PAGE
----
Ring singularity

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A ring singularity is the gravitational singularity of a rotating black hole, or a Kerr black hole that is shaped like a ring.[1]

Description of a ring singularity[edit]

When a spherical non-rotating body of a critical radius collapses under its own gravitation under general relativity, theory suggests it will collapse to a single point. This is not the case with a rotating black hole (a Kerr black hole). With a fluid rotating body, its distribution of mass is not spherical (it shows an equatorial bulge), and it has angular momentum. Since a point cannot support rotation or angular momentum in classical physics (general relativity being a classical theory), the minimal shape of the singularity that can support these properties is instead a ring with zero thickness but non-zero radius, and this is referred to as a ring singularity or Kerr singularity.

Due to a rotating hole's rotational frame-dragging effects, spacetime in the vicinity of the ring will undergo curvature in the direction of the ring's motion. Effectively this means that different observers placed around a Kerr black hole who are asked to point to the hole's apparent center of gravity may point to different points on the ring. Falling objects will begin to acquire angular momentum from the ring before they actually strike it, and the path taken by a perpendicular light ray (initially traveling toward the ring's center) will curve in the direction of ring motion before intersecting with the ring.

Traversability and nakedness[edit]

An observer crossing the event horizon of a non-rotating (Schwarzschild) black hole cannot avoid the central singularity, which lies in the future world line of everything within the horizon. Thus one cannot avoid spaghettification by the tidal forces of the central singularity.

This is not necessarily true with a Kerr black hole. An observer falling into a Kerr black hole may be able to avoid the central singularity by making clever use of the inner event horizon associated with this class of black hole. This makes it possible for the Kerr black hole to act as a sort of wormhole, possibly even a traversable wormhole.[2]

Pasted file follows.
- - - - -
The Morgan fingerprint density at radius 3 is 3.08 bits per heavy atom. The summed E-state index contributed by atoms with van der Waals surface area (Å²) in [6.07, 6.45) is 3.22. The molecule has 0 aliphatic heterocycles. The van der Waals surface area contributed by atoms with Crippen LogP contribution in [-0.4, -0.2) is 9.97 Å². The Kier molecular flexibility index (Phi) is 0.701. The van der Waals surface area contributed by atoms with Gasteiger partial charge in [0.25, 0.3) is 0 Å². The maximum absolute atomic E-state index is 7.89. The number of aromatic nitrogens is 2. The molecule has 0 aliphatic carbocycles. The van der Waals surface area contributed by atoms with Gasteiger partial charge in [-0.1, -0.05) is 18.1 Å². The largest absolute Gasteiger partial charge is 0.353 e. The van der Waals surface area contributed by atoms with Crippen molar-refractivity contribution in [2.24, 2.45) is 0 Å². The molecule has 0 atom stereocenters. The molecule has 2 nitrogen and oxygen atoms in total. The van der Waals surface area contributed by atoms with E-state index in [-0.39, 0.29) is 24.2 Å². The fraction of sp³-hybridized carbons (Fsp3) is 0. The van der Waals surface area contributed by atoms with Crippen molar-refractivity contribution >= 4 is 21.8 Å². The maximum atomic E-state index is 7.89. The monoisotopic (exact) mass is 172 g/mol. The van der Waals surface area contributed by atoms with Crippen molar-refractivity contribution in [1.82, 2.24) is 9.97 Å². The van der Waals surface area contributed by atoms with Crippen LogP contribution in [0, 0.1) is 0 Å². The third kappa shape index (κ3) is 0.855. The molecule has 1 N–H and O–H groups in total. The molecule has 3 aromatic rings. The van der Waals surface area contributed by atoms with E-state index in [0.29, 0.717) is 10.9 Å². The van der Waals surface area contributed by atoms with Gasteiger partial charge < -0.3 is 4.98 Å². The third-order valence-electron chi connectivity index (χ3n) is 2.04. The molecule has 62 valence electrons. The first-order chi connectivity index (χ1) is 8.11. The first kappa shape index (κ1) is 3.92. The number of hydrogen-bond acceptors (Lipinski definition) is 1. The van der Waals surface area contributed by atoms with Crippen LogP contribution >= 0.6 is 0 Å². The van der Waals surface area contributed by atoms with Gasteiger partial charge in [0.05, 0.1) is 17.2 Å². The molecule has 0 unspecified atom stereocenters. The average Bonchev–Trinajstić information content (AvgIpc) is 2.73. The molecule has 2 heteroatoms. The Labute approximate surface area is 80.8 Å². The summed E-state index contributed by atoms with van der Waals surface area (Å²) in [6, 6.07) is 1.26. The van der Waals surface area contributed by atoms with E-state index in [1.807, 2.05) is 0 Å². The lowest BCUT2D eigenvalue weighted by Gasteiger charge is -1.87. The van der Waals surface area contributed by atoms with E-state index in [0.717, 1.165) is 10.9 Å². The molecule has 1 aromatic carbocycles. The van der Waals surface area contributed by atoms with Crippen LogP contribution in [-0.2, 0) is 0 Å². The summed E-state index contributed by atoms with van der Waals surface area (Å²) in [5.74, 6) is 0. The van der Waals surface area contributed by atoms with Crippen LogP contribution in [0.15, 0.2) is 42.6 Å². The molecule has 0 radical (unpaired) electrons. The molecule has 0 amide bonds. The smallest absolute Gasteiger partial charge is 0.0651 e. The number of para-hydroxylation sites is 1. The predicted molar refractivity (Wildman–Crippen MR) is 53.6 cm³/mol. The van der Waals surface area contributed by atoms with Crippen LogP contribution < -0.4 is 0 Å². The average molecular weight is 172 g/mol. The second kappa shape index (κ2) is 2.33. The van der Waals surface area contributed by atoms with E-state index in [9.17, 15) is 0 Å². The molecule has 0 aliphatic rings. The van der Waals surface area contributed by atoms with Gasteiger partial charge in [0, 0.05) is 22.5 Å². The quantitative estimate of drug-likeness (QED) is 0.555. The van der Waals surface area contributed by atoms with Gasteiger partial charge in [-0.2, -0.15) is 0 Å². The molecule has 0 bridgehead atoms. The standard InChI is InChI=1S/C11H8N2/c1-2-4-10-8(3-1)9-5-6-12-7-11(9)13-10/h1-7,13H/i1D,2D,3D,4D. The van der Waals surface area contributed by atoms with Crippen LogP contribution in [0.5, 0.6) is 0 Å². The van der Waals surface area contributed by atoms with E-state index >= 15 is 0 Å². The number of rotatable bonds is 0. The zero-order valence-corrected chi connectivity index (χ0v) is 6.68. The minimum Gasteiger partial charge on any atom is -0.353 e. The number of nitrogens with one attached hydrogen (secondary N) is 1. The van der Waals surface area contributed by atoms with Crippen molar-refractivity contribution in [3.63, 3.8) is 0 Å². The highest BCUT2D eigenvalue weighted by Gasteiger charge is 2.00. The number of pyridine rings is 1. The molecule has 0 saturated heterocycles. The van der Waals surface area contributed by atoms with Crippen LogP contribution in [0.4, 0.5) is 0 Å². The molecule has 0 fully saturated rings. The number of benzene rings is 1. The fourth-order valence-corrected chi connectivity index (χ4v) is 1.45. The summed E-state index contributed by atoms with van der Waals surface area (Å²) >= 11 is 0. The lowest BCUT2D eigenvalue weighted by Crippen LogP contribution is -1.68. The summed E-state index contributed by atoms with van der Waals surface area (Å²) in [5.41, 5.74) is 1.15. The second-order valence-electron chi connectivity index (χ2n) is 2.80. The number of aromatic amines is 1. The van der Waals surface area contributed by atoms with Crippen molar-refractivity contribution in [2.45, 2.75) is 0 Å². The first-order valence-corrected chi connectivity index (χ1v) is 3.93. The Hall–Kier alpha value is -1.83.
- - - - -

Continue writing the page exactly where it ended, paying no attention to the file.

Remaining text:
The Kerr singularity as a "toy" wormhole[edit]

The Kerr singularity can also be used as a mathematical tool to study the wormhole "field line problem". If a particle is passed through a wormhole, the continuity equations for the electric field suggest that the field lines should not be broken. When an electrical charge passes through a wormhole, the particle's charge field lines appear to emanate from the entry mouth and the exit mouth gains a charge density deficit due to Bernoulli's principle. (For mass, the entry mouth gains mass density and the exit mouth gets a mass density deficit.) Since a Kerr ring singularity has the same feature, it also allows this issue to be studied.

Existence of ring singularities[edit]

It is generally expected that since the usual collapse to a point singularity under general relativity involves arbitrarily dense conditions, that quantum effects may become significant and prevent the singularity forming ("quantum fuzz"). Without quantum gravitational effects, there is good reason to suspect that the interior geometry of a rotating black hole is not the Kerr geometry. The inner event horizon of the Kerr geometry is probably not stable, due to the infinite blue-shifting of in falling radiation.[3] This observation was supported by the investigation of charged black holes which exhibited similar "infinite blueshifting" behavior.[4] While much work has been done, the realistic gravitational collapse of objects into rotating black holes, and the resultant geometry, continues to be an active research topic.[5][6][7][8][9]

See also[edit]

References[edit]

  1. ^ Sukys, Paul (1999). Lifting the Scientific Veil. Rowman & Littlefield. p. 533. ISBN 978-0-8476-9600-0. 
  2. ^ Kaufmann, William J. III (1977). The Cosmic Frontiers of General Relativity. Boston, Toronto: Little, Brown and Company (Inc.). p. 178,9. 
  3. ^ Penrose, R. (1968). de Witt, C.; Wheeler, J., eds. Battelle Rencontres. New York: W. A. Benjamin. p. 222. 
  4. ^ Poisson, E.; Israel, W. (1990). "Internal structure of black holes". Phys. Rev. D 41 (6): 1796. Bibcode:1990PhRvD..41.1796P. doi:10.1103/PhysRevD.41.1796. 
  5. ^ Hod, Shahar; Tsvi Piran (1998). "The Inner Structure of Black Holes". Gen. Rel. Grav. arXiv:gr-qc/9902008. Bibcode:1998GReGr..30.1555H. doi:10.1023/A:1026654519980. 
  6. ^ Ori, Amos (1999). "Oscillatory Null Singularity inside Realistic Spinning Black Holes". Physical Review Letters 83 (26): 5423–5426. arXiv:gr-qc/0103012. Bibcode:1999PhRvL..83.5423O. doi:10.1103/PhysRevLett.83.5423. 
  7. ^ Brady, Patrick R; Serge Droz; Sharon M Morsink (1998). "The late-time singularity inside non-spherical black holes". Physical Review D 58. arXiv:gr-qc/9805008. Bibcode:1998PhRvD..58h4034B. doi:10.1103/PhysRevD.58.084034. 
  8. ^ Novikov, Igor D. (2003). "Developments in General Relativity: Black Hole Singularity and Beyond". arXiv:gr-qc/0304052 [gr-qc].
  9. ^ Burko, Lior M.; Amos Ori (1995-02-13). "Are physical objects necessarily burnt up by the blue sheet inside a black hole?". Physical Review Letters 74 (7): 1064–1066. arXiv:gr-qc/9501003. Bibcode:1995PhRvL..74.1064B. doi:10.1103/PhysRevLett.74.1064. PMID 10058925.